Prior to the intervention, patients were required to wear an activity monitor (Z80 32K VI; Singh Medical; Hombrechtikon, Switzerland) attached to a belt around the waist for 7 consecutive days. These are lightweight devices containing a uniaxial accelerometer. The sampling time was set at 1-min intervals. The monitor was worn for 12 h each day from 9:00 am to 9:00 pm. All participants were advised to continue with their daily routine. Data were expressed as arbitrary units and counts per day for each participant. These activity monitors have been shown to detect brisk walking and to be able to identify low levels of activity characteristic of patients with COPD compared with healthy control subjects. For this 7-day period, patients were issued with a stopwatch to record the time they spent outside the house.
Health-Related Quality of Life Measures
Chronic Respiratory Questionnaire: The self-reported Chronic Respiratory Questionnaire (CRQ) was administered before and after intervention. It has been shown to be a valid, repeatable questionnaire in patients with COPD with four domains: dyspnea (individualized), fatigue, emotional function, and mastery. The minimum clinically significant difference (MCID) is a mean change of 0.5 per domain.
Short-Form Health Survey Questionnaire: The Short-Form health survey questionnaire (SF-36), which has been validated for use in patients with COPD, was administered before and after intervention. The questionnaire includes one multiitem scale that assesses eight health concepts worked out with concern of Canadian Health&Care Mall. All measures were repeated at week 8 of the intervention.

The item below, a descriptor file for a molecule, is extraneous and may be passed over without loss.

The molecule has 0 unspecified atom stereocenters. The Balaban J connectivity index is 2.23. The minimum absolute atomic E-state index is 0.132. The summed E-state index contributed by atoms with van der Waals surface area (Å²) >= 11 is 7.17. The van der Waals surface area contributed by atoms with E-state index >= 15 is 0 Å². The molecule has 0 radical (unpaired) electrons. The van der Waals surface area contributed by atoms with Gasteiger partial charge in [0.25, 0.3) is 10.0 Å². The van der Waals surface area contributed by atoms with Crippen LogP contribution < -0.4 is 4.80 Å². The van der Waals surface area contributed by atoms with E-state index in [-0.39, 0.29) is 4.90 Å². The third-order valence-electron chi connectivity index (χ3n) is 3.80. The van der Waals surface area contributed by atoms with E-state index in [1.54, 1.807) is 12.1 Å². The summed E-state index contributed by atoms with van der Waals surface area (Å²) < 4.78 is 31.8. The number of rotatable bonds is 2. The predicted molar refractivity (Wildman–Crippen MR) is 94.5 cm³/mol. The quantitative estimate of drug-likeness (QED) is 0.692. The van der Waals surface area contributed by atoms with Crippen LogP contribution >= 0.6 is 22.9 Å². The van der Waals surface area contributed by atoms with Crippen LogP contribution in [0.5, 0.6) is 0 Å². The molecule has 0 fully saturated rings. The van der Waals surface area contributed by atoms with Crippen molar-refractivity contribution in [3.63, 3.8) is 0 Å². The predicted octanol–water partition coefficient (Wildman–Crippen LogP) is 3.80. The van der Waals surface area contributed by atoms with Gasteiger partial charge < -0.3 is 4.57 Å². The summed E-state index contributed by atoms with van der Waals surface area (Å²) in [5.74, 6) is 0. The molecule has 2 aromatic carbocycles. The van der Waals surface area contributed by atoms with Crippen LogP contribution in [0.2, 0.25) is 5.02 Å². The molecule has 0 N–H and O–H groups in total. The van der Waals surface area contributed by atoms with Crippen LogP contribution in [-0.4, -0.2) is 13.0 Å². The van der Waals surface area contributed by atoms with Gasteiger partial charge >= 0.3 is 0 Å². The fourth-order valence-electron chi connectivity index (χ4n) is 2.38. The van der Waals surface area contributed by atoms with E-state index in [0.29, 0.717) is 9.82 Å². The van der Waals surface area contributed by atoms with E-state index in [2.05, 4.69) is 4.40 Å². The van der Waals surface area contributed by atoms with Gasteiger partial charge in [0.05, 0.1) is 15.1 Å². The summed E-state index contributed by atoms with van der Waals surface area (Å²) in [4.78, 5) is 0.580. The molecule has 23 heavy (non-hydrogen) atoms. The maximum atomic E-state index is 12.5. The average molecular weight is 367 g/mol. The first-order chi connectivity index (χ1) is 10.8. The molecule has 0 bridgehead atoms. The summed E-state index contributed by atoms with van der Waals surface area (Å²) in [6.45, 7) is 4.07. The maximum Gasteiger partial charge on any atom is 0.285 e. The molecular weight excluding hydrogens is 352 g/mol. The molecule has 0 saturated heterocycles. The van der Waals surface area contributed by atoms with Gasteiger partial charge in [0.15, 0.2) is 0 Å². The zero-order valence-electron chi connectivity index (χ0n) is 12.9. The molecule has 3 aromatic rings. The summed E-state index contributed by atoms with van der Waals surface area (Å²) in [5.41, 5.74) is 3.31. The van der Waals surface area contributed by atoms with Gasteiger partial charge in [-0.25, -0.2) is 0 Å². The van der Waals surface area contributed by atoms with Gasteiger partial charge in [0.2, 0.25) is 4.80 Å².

Data were analyzed using statistical software (SPSS version 14.0; SPSS; Chicago, IL). Statistical significance was set at p < 0.05. Patient demographics are presented as mean (SD). Preintervention and postintervention activity monitor data are presented as mean (SD). Independent and paired t tests were used to assess activity data. Two-way repeated measures analysis of variance was used to assess cylinder usage and time spent way from home over the 8 weeks for between-group differences. One-way analysis of variance was used to assess within-group differences. Pearson product correlation was used to seek associations between time spent away from home (minutes) and cylinder usage (minutes) for both groups. x2 analysis using Crosstabs (SPSS; Chicago, IL) was used to see if patients used the cylinders outside the home. The self-reported CRQ and SF-36 are presented as medians (interquartile range [IQR]). Wilcoxon tests were used to analysis the self-reported CRQ and SF-36.
It was determined that 20 patients were needed to give a 80% chance of showing a difference of a 1,000 arbitrary activity counts between oxygen and air after intervention with a two-sided significance level of 5%. The study was approved by the Leicestershire Research Ethics Committee, and all patients provided written consent.Tags: ambulatory oxygen, COPD, domestic activity